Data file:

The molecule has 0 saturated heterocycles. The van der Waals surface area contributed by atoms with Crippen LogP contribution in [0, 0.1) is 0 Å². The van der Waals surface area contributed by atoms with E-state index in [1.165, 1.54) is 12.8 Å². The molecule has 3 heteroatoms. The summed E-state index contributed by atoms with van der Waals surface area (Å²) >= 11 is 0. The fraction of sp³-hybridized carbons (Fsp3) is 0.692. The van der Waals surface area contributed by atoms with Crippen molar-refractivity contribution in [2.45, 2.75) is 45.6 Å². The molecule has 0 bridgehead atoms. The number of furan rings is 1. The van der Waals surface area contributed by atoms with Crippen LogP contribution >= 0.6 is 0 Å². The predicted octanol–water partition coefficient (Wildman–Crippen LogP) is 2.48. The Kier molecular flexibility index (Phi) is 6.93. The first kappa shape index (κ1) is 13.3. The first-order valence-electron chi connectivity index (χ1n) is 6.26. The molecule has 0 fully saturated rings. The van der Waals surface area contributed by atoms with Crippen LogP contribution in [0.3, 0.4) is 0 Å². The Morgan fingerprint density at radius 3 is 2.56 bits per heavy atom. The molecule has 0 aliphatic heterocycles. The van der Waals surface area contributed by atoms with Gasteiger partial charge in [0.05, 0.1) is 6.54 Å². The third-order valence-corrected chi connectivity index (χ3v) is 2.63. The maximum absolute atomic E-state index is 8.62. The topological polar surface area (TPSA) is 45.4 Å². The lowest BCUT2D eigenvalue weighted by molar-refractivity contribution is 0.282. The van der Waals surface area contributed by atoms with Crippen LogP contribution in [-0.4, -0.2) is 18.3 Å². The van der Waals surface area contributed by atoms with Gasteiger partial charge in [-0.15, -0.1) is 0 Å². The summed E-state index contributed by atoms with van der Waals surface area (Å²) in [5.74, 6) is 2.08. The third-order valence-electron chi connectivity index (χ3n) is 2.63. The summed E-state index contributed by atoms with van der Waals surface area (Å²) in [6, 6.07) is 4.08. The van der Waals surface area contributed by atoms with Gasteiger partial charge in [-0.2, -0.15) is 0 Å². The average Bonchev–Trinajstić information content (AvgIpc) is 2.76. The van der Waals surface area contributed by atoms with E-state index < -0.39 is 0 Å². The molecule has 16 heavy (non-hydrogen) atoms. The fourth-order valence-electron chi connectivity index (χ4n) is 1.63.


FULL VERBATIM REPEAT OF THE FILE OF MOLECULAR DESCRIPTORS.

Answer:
The molecule has 0 saturated heterocycles. The van der Waals surface area contributed by atoms with Crippen LogP contribution in [0, 0.1) is 0 Å². The van der Waals surface area contributed by atoms with E-state index in [1.165, 1.54) is 12.8 Å². The molecule has 3 heteroatoms. The summed E-state index contributed by atoms with van der Waals surface area (Å²) >= 11 is 0. The fraction of sp³-hybridized carbons (Fsp3) is 0.692. The van der Waals surface area contributed by atoms with Crippen molar-refractivity contribution in [2.45, 2.75) is 45.6 Å². The molecule has 0 bridgehead atoms. The number of furan rings is 1. The van der Waals surface area contributed by atoms with Crippen LogP contribution >= 0.6 is 0 Å². The predicted octanol–water partition coefficient (Wildman–Crippen LogP) is 2.48. The Kier molecular flexibility index (Phi) is 6.93. The first kappa shape index (κ1) is 13.3. The first-order valence-electron chi connectivity index (χ1n) is 6.26. The molecule has 0 fully saturated rings. The van der Waals surface area contributed by atoms with Crippen LogP contribution in [0.3, 0.4) is 0 Å². The Morgan fingerprint density at radius 3 is 2.56 bits per heavy atom. The molecule has 0 aliphatic heterocycles. The van der Waals surface area contributed by atoms with Gasteiger partial charge in [0.05, 0.1) is 6.54 Å². The third-order valence-corrected chi connectivity index (χ3v) is 2.63. The maximum absolute atomic E-state index is 8.62. The topological polar surface area (TPSA) is 45.4 Å². The lowest BCUT2D eigenvalue weighted by molar-refractivity contribution is 0.282. The van der Waals surface area contributed by atoms with Crippen LogP contribution in [-0.4, -0.2) is 18.3 Å². The van der Waals surface area contributed by atoms with Gasteiger partial charge in [-0.15, -0.1) is 0 Å². The summed E-state index contributed by atoms with van der Waals surface area (Å²) in [5.74, 6) is 2.08. The third-order valence-electron chi connectivity index (χ3n) is 2.63. The summed E-state index contributed by atoms with van der Waals surface area (Å²) in [6, 6.07) is 4.08. The van der Waals surface area contributed by atoms with Gasteiger partial charge in [-0.2, -0.15) is 0 Å². The average Bonchev–Trinajstić information content (AvgIpc) is 2.76. The van der Waals surface area contributed by atoms with E-state index < -0.39 is 0 Å². The molecule has 16 heavy (non-hydrogen) atoms. The fourth-order valence-electron chi connectivity index (χ4n) is 1.63.